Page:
The Secret to Resiliency: It’s in Your Gut and Brain

Brain Gut Connection Illustration

New research identified key characteristics of resilient individuals, including healthier brain function and gut microbiome, which could lead to potential stress-reduction interventions and prevention of serious health conditions. Credit:

A UCLA Health study explored the traits of resilient individuals, discovering significant neural activities in the brain regions for cognition and emotional regulation, and healthy gut microbiome activities.

The research highlighted differences in microbiome metabolites and gene activity, indicating lower inflammation and better gut health in resilient people compared to less resilient individuals. This comprehensive approach may lead to interventions that enhance resilience to stress, possibly preventing various health issues.

Resilience and Health

Resilient people exhibit neural activity in the brain regions associated with improved cognition and regulating of emotions, and were more mindful and better at describing their feelings, according to a new University of California, Los Angeles Health study. The same group also exhibited gut microbiome activity linked to a healthy gut, with reduced inflammation and gut barrier.

For the study, rather than examine microbiome activity and composition linked to disease conditions – like anxiety and depression – the researchers wanted to flip the script and study the gut microbiome and brain in healthy, resilient people who effectively cope with different types of stress, including discrimination and social isolation.

“If we can identify what a healthy resilient brain and microbiome look like, then we can develop targeted interventions to those areas to reduce stress,” said Arpana Gupta, PhD, senior author and co-director of the UCLA Goodman-Luskin Microbiome Center. This is believed to be the first study to explore the intersection of resiliency, the brain, and the gut microbiome.

Research Findings on Brain and Gut Health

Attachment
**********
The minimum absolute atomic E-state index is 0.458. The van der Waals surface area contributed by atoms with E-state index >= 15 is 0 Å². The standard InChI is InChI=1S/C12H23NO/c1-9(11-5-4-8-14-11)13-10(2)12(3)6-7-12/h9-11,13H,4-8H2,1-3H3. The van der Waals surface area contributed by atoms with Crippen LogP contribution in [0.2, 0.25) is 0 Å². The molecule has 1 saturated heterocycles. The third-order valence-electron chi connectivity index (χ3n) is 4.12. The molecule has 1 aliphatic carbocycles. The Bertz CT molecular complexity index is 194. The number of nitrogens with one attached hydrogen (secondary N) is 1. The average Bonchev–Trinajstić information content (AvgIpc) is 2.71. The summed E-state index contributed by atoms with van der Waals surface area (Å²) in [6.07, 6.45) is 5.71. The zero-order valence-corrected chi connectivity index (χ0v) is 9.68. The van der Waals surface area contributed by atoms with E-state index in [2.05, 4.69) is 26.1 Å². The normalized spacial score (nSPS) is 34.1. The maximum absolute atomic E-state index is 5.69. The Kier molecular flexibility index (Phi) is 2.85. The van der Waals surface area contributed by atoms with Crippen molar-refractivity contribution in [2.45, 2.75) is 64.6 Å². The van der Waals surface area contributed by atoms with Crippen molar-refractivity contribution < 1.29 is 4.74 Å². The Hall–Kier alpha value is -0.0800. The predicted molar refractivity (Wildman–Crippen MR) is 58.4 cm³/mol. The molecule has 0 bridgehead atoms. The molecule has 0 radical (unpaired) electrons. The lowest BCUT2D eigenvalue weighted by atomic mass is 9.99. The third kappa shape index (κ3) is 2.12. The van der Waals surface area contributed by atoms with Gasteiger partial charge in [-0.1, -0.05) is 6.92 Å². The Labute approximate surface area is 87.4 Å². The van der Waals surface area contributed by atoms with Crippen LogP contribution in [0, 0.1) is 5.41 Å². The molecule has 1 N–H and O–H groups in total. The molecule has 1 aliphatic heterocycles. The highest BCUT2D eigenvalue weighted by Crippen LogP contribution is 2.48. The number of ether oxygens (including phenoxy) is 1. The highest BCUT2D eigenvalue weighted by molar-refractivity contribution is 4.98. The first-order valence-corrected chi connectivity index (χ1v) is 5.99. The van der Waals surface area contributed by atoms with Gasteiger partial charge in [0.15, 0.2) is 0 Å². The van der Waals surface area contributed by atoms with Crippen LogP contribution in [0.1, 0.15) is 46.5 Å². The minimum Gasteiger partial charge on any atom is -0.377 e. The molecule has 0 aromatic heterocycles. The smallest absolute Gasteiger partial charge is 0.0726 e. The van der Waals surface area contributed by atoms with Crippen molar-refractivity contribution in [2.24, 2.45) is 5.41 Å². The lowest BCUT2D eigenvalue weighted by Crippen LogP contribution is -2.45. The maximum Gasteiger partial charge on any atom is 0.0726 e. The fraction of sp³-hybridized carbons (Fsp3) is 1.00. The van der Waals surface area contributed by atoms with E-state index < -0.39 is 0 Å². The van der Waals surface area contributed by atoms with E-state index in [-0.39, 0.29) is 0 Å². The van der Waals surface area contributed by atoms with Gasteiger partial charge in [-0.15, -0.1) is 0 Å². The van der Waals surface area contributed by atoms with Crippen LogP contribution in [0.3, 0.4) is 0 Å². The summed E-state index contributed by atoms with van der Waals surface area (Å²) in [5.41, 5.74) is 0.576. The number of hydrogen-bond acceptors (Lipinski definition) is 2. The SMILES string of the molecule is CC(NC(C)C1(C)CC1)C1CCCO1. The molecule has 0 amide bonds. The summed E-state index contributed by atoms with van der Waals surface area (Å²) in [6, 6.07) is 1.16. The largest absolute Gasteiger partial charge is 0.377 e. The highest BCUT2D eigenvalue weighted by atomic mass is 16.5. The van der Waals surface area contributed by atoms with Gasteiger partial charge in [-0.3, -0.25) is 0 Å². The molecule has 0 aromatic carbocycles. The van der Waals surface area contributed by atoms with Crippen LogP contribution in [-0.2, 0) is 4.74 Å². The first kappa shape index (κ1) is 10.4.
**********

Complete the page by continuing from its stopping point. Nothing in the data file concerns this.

Gupta and her team focused on methods to cope with stress because research has shown that untreated stress can increase the risk of heart disease, stroke, obesity, and diabetes. While stress is an inevitable part of life, studying how to handle stress can help prevent developing diseases.

To conduct the study, published in Nature Mental Health, the researchers surveyed 116 people about their resiliency – like trust in one’s instincts and positive acceptance of change – and separated them into two groups. One group ranked high on the resiliency scale and the other group ranked low. The participants also underwent MRI imaging and gave stool samples two or three days before their scans.

The researchers found that people in the high resiliency group were less anxious and depressed, less prone to judge, and had activity in regions of the brain associated with emotional regulation and better cognition compared to the group with low resiliency. “When a stressor happens, often we go to this aroused fight or flight response, and this impairs the breaks in your brain,” Gupta said. “But the highly resilient individuals in the study were found to be better at regulating their emotions, less likely to catastrophize, and keep a level head,” added Desiree Delgadillo, postdoctoral researcher and one of the first authors.

The high resiliency group also had different microbiome activity than the low resiliency group. Namely, the high resiliency group’s microbiomes excreted metabolites and exhibited gene activity associated with low inflammation and a strong and healthy gut barrier. A weak gut barrier, otherwise known as a leaky gut, is caused by inflammation and impairs the gut barrier’s ability to absorb essential nutrients needed by the body while blocking toxins from entering the gut.

Future Directions in Resilience Research

The researchers were surprised to find these microbiome signatures associated with the high resiliency group.

“Resilience truly is a whole-body phenomenon that not only affects your brain but also your microbiome and what metabolites that it is producing,” Gupta said. “We have this whole community of microbes in our gut that exudes these therapeutic properties and biochemicals, so I’m looking forward to building upon this research,” Delgadillo said.

The team’s future research will study whether an intervention to increase resilience will change brain and gut microbiome activity. “We could have treatments that target both the brain and the gut that can maybe one day prevent disease,” Gupta said.

Reference: “Stress-resilience impacts psychological wellbeing as evidenced by brain–gut microbiome interactions” by Eric An, Desiree R. Delgadillo, Jennifer Yang, Rishabh Agarwal, Jennifer S. Labus, Shrey Pawar, Madelaine Leitman, Lisa A. Kilpatrick, Ravi R. Bhatt, Priten Vora, Allison Vaughan, Tien S. Dong and Arpana Gupta, 21 June 2024, Nature Mental Health.
DOI: 10.1038/s44220-024-00266-6

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